Pilot Prepares Plane for Flight Around the World

“Pilots like to give back to society. I’m looking forward to it.”

A pilot on a mission.

This one will take him around the world.

A pilot with Wings of Mercy, a non-profit organization that helps people in need, is getting his plane ready for the long journey.

Tim Fino’s flight around the world will begin at the Roscommon airport in Houghton Lake.

He was there today, making sure his plane is ready for the trek.

9&10’s Cody Boyer and Photojournalist Jeff Blakeman have more details after learning about the ambitious journey.


Getting a plane like Tim’s ready for a flight around the globe takes a long time and lots of help.

“There’s a lot of things that I want to make certain really work and that’s why that inspection is a critical part for me this year,” said Tim Fino, pilot and owner of a 1978 Piper Seneca II.

Tim Fino is a pilot for Wings of Mercy, a non-profit charter of flying people in need that need specialized care to far away facilities.

“If a person needs to go out to the Boston Medical Center or the National Institute of Health, we will fly them again out there and there is no charge whatsoever for the recipients,” Fino said.

Trip plans started months ago.

Today, Tim was in Houghton Lake to get the plane inspected.

“Tim asked me, ‘Well, you feel good about your work?'” Eric Jaroch said. Jaroch is the owner and operator of the Roscommon airport and performed the inspection of Tim’s plane.  “I said, ‘I feel very good about my work. He says, ‘Good enough where you would fly with me around the world?’ I said, ‘Of course.'”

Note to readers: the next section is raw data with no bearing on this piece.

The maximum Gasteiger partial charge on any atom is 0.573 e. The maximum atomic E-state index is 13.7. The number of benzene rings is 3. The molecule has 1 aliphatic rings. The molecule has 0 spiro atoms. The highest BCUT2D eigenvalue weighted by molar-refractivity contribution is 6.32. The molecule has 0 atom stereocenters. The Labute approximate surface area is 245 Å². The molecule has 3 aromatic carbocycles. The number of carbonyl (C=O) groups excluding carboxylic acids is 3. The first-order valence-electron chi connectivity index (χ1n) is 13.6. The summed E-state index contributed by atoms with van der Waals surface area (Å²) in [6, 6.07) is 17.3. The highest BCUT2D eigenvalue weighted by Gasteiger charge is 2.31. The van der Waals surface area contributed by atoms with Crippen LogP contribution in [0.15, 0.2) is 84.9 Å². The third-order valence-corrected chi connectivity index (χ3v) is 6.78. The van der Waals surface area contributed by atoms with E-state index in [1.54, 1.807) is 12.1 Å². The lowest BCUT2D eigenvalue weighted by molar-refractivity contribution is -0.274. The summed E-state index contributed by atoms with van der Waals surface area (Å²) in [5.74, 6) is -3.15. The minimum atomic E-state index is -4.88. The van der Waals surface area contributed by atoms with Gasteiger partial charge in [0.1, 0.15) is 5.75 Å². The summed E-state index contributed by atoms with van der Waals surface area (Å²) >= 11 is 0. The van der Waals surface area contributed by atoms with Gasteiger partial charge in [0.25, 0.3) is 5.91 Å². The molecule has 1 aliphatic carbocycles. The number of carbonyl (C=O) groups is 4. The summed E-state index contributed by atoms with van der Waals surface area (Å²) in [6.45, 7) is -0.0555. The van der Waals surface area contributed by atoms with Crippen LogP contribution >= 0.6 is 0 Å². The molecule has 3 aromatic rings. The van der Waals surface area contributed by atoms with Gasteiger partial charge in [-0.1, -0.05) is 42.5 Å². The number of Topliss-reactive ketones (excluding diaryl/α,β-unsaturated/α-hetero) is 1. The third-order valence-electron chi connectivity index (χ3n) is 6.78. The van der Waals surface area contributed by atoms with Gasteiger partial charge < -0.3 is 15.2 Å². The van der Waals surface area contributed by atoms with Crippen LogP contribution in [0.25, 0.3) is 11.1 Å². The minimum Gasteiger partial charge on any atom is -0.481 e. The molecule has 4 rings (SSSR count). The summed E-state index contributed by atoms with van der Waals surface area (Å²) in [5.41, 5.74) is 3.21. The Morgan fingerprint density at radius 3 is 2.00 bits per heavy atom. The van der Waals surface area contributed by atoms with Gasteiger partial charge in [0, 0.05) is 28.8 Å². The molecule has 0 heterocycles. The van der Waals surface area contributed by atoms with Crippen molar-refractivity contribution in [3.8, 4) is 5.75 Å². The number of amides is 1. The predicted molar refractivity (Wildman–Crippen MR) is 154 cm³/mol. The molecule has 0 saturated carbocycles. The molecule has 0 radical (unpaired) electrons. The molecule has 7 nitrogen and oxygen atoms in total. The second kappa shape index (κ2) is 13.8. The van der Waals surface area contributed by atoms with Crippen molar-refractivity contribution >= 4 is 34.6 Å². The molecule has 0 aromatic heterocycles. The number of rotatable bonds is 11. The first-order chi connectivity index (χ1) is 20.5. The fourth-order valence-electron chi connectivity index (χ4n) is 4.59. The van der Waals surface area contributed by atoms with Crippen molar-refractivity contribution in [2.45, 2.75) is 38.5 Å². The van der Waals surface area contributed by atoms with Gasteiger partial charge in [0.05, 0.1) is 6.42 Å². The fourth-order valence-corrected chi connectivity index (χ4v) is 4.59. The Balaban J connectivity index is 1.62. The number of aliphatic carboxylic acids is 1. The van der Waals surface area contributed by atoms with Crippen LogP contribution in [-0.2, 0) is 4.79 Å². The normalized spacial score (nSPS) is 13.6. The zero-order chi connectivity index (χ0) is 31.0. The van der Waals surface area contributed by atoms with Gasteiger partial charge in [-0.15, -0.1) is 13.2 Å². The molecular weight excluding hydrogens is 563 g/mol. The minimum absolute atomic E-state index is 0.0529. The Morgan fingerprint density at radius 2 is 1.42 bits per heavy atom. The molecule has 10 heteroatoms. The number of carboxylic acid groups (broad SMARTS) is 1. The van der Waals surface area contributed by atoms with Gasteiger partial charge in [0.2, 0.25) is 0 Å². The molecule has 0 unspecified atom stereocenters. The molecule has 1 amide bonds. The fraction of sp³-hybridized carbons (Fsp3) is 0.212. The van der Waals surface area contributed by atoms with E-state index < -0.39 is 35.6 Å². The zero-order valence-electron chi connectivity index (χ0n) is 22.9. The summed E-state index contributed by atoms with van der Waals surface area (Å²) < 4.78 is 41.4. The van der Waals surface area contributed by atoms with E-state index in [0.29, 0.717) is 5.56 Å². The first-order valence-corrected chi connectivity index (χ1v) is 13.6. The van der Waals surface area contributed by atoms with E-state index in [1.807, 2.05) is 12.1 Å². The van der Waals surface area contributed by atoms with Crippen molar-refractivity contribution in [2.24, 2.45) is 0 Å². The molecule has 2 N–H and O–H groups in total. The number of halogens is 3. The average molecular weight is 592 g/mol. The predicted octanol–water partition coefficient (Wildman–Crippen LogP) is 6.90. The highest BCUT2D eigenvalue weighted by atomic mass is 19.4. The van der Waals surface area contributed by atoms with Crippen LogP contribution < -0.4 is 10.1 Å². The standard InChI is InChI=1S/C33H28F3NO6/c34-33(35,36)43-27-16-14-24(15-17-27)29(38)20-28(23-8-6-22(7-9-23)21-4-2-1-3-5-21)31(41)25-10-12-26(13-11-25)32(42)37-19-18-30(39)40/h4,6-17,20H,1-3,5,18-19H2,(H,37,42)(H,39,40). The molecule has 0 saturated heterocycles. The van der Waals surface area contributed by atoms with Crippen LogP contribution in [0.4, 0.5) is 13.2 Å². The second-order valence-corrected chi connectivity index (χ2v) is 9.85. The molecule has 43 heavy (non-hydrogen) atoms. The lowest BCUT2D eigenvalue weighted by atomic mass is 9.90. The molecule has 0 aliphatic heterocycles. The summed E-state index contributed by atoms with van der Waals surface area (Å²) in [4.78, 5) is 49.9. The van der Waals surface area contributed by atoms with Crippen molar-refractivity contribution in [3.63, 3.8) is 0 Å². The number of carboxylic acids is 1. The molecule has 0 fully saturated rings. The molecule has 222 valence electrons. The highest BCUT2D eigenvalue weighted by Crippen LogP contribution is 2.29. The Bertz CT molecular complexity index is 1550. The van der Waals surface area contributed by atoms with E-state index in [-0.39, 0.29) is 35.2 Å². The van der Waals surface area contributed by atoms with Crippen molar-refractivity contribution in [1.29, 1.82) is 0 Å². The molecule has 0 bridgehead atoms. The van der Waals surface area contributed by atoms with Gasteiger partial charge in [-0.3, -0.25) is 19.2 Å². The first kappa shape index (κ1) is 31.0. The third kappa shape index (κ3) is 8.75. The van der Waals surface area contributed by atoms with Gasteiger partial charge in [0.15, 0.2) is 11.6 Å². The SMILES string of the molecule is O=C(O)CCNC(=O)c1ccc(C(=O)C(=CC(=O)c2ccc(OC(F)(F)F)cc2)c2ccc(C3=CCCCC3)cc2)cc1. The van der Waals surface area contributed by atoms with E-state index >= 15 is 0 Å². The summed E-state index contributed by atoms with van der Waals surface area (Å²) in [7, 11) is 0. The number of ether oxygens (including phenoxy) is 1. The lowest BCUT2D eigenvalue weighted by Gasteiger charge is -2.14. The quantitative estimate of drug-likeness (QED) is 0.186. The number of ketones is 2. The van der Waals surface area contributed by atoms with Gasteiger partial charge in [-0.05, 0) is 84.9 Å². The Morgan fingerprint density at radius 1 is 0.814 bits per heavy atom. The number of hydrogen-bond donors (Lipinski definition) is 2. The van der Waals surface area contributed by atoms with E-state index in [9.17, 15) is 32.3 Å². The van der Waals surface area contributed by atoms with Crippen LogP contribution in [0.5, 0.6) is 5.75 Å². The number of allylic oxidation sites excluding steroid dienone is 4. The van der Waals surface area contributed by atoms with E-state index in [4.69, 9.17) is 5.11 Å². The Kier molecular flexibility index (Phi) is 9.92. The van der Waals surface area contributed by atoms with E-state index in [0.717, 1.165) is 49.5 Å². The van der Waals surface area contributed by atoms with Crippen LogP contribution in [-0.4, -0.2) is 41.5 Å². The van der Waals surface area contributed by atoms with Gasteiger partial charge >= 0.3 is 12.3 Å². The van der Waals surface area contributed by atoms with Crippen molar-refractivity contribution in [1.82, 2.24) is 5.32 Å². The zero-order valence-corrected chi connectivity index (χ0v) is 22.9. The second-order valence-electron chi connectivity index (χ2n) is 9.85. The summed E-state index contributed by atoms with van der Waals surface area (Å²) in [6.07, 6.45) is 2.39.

The chairs in the back of the cab are actually going to be removed to make room for much needed fuel for the duration of the trip, while Tim, himself, is going to spend a grand total of 169 hours in the pilot’s chair.

“Really at the end of the day, I need to be sure that tim is going to be flying a safe airplane,” Jaroch said. “He’s going to be flying some serious long legs, especially over open water”

Tim will be leaving the roscommon airport to join a handful of other volunteer pilots in may to start his voyage.

“If we can help a couple of extra people get medical care that normally wouldn’t get the medical care, that what it’s all about,” Fino said.

Tim’s flight will take him around 28,000 miles and six weeks to finish.

He’ll make strategic stops along the way only to refuel and stretch his legs.